Gum or Gingiva Recession

The gums or gingiva consist of tissue surrounding the roots of teeth, underlying bone, and covering the jawbone. Healthy gums appear naturally transparent, and red in color (Because blood is flowing through them). Gingiva ranges in width from one to nine millimeters. It s composed of mucosa that is immovable, tough and resistant to normal trauma, from eating and brushing. Below the gingiva is a looser gum called alveolar mucosa. This tissue is loose enough to allow movement of the lip, and checks, but not resistant enough from normal trauma when eating or tooth brushing. It does not seal tightly around any tooth. Gingiva or gum recession (disease) occurs, for one or more reasons, exposing the root of a tooth or teeth (Pathological movement of the gum margin away from the tooth). Exposed root surface causes pain upon contact to cold and hot liquids, sweet, and salty substances. Furthermore, any exposed root, is likely prone to develop bacteria penetration and decay. Also, pain will occur, when brushing upon contact. Gingval recession is UN-aesthetic, especially seen in the front of the mouth, when a person speaks or smiles. Also, upon appearance having an uneven gum line, which may distract from a beautiful smile. Gum recession can be treated by a Periodontist and at home oral care, which can reverse this problem. An alternative solution may require having root canal surgery by an endodontist. When gum recession is diagnosed reaching the mucosa, periodontal care is necessary, and likely a soft tissue graft is required. A study conducted at State University of New York, school of dental medicine ascertained 88 percent of people 65 years and older, and 50 percent of those 18 to 64 years old, have one or more areas of gum recession.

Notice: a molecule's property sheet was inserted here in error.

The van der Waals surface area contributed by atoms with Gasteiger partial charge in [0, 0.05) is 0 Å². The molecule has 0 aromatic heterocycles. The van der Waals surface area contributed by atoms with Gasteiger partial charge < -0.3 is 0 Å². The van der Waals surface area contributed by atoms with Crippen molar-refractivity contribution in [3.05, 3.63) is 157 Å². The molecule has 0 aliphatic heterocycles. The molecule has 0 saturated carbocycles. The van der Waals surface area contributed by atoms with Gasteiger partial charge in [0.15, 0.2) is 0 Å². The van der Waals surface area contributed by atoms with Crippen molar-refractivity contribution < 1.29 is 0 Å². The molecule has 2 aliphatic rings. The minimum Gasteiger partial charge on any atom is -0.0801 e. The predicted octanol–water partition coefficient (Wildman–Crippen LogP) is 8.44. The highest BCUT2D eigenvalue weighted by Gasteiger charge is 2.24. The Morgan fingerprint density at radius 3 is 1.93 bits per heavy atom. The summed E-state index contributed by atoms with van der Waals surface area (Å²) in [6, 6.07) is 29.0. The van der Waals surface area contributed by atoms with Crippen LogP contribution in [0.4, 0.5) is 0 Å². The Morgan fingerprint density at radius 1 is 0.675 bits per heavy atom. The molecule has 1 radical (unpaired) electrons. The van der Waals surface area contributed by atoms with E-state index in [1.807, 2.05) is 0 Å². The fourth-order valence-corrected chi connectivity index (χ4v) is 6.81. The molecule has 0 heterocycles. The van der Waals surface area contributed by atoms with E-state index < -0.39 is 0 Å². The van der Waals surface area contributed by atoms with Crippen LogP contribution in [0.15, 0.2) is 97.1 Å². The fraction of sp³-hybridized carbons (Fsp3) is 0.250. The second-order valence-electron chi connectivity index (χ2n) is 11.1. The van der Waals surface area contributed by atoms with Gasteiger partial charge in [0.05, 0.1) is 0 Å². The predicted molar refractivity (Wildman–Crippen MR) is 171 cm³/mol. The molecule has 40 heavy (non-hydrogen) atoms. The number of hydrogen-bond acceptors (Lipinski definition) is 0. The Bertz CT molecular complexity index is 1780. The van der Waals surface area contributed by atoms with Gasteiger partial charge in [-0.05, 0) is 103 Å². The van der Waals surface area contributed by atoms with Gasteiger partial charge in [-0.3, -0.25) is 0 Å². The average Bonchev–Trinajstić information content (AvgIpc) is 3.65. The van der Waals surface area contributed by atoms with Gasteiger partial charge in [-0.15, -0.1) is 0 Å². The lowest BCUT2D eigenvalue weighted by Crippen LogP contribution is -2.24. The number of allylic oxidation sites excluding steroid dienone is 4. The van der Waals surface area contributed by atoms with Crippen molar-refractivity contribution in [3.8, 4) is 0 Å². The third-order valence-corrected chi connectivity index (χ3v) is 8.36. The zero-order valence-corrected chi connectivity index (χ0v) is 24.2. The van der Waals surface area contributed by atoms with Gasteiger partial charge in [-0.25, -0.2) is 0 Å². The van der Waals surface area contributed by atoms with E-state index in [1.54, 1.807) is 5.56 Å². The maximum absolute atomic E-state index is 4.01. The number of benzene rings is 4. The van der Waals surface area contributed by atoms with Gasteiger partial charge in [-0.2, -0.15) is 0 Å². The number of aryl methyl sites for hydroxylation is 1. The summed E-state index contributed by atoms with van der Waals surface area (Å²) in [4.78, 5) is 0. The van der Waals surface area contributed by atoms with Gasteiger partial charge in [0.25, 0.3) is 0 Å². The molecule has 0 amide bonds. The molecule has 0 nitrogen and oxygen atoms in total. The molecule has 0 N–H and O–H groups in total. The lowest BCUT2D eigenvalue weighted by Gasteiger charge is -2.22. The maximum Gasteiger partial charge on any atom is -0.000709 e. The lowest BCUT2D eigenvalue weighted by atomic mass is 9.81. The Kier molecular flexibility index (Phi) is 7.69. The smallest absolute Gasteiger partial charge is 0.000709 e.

Reasons for gingiva or gum recession related to genetics, some people born with insufficient attached gingiva. Brushing abrasively with a hard toothbrush rather than a soft toothbrush can lead to scaring and contraction of gum tissue or recession. Inadequately, not removing plaque accumulation (A yellowish film that builds up on the teeth. These microorganisms can form calculus or tarter, which is a bacteria growth harming the health of gums, besides staining the teeth.) from teeth (hygienist can professional remove plaque) by carefully brushing or using a dental cleaning device, can result in inflammation on the gums. This leads to epithelium a periodontal disease (Bacteria in the plaque causes the gums to become inflamed.) which is the out layer of tissue, proliferate and outgrow its blood supply, thus causing the gum tissue to die and move away from the tooth (gum recession). Frequently using abrasive toothpaste attributes to gum recession. Also, poor dieting or poor nutrition contributes to gum recession. A study reported in an issue of the Journal of Periodontology, evaluated men and women, that had taken less than 500 milligrams of calcium (Half of the recommended dietary allowance), twice likely to have periodontal diseases, including gum recession. Chewing tobacco can lead to gum recession, which causes the surrounding tooth to loose stability and sometimes premature loss. Recommend, better to sip hot tea, coffee or soup, than continually in – taking hot liquid, which attributes to gum recession. Crowded teeth may leave certain teeth to far out with less bone and gum, available for that tooth. Also, Diabetes can lead to gum recession.